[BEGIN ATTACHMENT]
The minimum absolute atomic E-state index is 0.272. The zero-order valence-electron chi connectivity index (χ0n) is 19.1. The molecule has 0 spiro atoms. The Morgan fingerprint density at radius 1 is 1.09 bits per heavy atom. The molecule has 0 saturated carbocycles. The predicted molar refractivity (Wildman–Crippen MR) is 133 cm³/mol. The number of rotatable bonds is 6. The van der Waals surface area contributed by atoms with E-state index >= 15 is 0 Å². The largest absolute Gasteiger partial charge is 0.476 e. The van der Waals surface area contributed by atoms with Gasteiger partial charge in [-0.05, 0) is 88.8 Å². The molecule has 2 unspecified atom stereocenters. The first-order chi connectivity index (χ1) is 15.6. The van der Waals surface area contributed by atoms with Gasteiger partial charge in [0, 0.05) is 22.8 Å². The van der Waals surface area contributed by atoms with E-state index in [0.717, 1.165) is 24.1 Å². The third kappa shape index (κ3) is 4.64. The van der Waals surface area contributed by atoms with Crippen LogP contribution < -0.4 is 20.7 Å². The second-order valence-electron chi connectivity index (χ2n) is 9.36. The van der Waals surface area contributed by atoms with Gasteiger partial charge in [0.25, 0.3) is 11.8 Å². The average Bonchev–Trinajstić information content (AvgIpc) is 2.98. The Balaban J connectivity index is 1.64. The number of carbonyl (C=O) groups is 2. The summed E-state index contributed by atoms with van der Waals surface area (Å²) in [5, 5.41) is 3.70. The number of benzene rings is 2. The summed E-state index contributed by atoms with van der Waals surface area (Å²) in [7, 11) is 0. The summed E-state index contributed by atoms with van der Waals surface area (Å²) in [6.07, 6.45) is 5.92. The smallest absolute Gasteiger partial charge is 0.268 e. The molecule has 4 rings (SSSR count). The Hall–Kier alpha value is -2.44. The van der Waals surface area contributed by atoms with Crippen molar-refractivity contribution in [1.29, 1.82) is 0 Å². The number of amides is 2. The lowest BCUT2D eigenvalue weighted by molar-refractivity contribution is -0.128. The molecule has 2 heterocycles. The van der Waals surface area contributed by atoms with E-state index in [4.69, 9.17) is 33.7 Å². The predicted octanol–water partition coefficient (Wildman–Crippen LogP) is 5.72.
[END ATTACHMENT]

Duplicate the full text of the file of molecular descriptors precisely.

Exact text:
The minimum absolute atomic E-state index is 0.272. The zero-order valence-electron chi connectivity index (χ0n) is 19.1. The molecule has 0 spiro atoms. The Morgan fingerprint density at radius 1 is 1.09 bits per heavy atom. The molecule has 0 saturated carbocycles. The predicted molar refractivity (Wildman–Crippen MR) is 133 cm³/mol. The number of rotatable bonds is 6. The van der Waals surface area contributed by atoms with E-state index >= 15 is 0 Å². The largest absolute Gasteiger partial charge is 0.476 e. The van der Waals surface area contributed by atoms with Gasteiger partial charge in [-0.05, 0) is 88.8 Å². The molecule has 2 unspecified atom stereocenters. The first-order chi connectivity index (χ1) is 15.6. The van der Waals surface area contributed by atoms with Gasteiger partial charge in [0, 0.05) is 22.8 Å². The van der Waals surface area contributed by atoms with E-state index in [0.717, 1.165) is 24.1 Å². The third kappa shape index (κ3) is 4.64. The van der Waals surface area contributed by atoms with Crippen LogP contribution < -0.4 is 20.7 Å². The second-order valence-electron chi connectivity index (χ2n) is 9.36. The van der Waals surface area contributed by atoms with Gasteiger partial charge in [0.25, 0.3) is 11.8 Å². The average Bonchev–Trinajstić information content (AvgIpc) is 2.98. The Balaban J connectivity index is 1.64. The number of carbonyl (C=O) groups is 2. The summed E-state index contributed by atoms with van der Waals surface area (Å²) in [5, 5.41) is 3.70. The number of benzene rings is 2. The summed E-state index contributed by atoms with van der Waals surface area (Å²) in [7, 11) is 0. The summed E-state index contributed by atoms with van der Waals surface area (Å²) in [6.07, 6.45) is 5.92. The smallest absolute Gasteiger partial charge is 0.268 e. The molecule has 4 rings (SSSR count). The Hall–Kier alpha value is -2.44. The van der Waals surface area contributed by atoms with Crippen molar-refractivity contribution in [1.29, 1.82) is 0 Å². The number of amides is 2. The lowest BCUT2D eigenvalue weighted by molar-refractivity contribution is -0.128. The molecule has 2 heterocycles. The van der Waals surface area contributed by atoms with E-state index in [4.69, 9.17) is 33.7 Å². The predicted octanol–water partition coefficient (Wildman–Crippen LogP) is 5.72.